If you do a lot of .NET development, then you shouldn’t be without PostSharp—the “swiss army knife” of .NET design patterns. Since we recently wrote some documentation for this amazing .NET development library we thought we’d share a brief review of some of its features.
First off, what is PostSharp? In a nutshell it’s a set of common design patterns which have been encapsulated and automated for easy integration into your .NET projects. Let’s take a quick look at three examples which illustrate just how cool this library is.
First up is method and property interception. Let’s say for example that you want to write some verification code which checks an input parameter or the incoming value during a property “set” operation. Moreover, you want to use this same verification code for a large number of properties and/or methods. Normally you would either duplicate this code or write a method to do this and then call this method from every point where the verification should be performed.
What PostSharp allows you to do is create this in an attribute class, and then apply this attribute to every property and method where this check should be performed. PostSharp then “injects” this code at build time, which will be invoked before the property or method is executed at runtime, to perform this verification. With this code you could either modify the value or throw an exception—either way you now have an encapsulated verification process which is dead simple to apply as an attribute.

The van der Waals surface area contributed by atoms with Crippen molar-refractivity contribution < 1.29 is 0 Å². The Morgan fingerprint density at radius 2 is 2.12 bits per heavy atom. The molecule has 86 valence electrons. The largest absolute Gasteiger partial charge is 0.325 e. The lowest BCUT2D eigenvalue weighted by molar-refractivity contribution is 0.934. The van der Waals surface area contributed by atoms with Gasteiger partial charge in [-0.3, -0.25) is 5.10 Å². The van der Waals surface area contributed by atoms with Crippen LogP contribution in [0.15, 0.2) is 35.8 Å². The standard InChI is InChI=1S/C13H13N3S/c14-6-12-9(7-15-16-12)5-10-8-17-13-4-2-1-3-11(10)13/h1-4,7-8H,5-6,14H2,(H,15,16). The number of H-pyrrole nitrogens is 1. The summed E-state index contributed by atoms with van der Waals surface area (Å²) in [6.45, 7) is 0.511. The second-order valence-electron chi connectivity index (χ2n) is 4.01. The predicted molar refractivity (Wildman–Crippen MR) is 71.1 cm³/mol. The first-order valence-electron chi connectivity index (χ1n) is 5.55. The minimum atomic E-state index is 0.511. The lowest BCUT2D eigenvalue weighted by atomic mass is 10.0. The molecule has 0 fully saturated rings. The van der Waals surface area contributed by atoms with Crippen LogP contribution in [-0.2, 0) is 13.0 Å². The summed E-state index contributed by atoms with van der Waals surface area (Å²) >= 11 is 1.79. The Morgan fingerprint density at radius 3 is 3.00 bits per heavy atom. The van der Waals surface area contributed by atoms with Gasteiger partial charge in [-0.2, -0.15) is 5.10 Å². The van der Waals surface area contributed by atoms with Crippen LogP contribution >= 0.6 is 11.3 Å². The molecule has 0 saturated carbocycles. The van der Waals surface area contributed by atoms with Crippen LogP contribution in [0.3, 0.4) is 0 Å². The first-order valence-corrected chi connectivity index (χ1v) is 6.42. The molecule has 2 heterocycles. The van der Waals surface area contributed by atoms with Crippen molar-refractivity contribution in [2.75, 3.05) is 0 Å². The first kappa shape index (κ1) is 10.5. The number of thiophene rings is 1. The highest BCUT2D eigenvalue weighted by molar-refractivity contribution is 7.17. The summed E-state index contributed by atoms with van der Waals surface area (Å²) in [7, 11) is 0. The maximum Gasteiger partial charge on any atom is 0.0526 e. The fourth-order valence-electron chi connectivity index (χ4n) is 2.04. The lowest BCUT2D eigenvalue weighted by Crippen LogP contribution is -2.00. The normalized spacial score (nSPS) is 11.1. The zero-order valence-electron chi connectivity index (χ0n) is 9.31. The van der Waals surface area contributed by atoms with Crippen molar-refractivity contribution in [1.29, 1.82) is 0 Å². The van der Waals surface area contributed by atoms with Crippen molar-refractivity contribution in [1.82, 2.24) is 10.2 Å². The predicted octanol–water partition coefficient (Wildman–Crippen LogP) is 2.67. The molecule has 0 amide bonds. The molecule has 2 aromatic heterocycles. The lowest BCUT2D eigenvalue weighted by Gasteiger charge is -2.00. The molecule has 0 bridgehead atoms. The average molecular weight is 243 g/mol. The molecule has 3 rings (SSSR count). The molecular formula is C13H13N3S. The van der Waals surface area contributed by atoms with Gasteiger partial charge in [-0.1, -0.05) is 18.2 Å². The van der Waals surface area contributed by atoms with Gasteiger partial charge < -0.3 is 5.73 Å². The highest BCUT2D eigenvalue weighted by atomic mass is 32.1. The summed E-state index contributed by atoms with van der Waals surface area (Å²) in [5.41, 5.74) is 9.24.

Another cool feature is logging which is as simple as adding a Log attribute and selecting the backend to use for performing the logging procedure. What’s cool about this is that the Log attribute automatically picks up the names of parameters (even if they change between builds) and includes this information in the build messages. Moreover, the logging system supports Log4Net, NLog, Enterprise Library as well as System.Diagnostics.Trace, and System.Console, and automatically adds the dependency assemblies. These can also be swapped at anytime by modifying the underlying project file.
The final feature that we’ll mention is PostSharp’s threading system which features a number of threading patterns which simplify and automate concurrency. One such system is the ReaderWriterSync attribute.
Normally in threading you have to deal with cumbersome methods for defining critical sections and handling locking and unlocking of resources. Not only is it difficult to add such control points, but doing so can also create high contention for resources resulting in poor threading performance or even deadlocks. And as most multi-threading programmers will attest to, threading bugs can be difficult if not impossible to debug.
PostSharp automates and simplified this through its ReadeWriterSyncronized attribute. Simply add this attribute to a class, then add a WriterLock attribute to all methods or properties which need to modify a synchronized resource, and a ReaderLock attribute to all methods or properties which need to read a synchronized resource. With this system not only are all read and write operations automatically locked until completion, but any reads or writes which are not marked with WriterLock/ReaderLock will generate an exception, allowing you to quickly identify code which is not marked for synchronization. This system also eliminates the need to wrap accesses to resources in “enter” and “exit” statements which convolute code.
So if you write .NET code, be sure to check out PostSharp as it could help to automate and simplify many common design patterns that you’re using: http://www.postsharp.net/.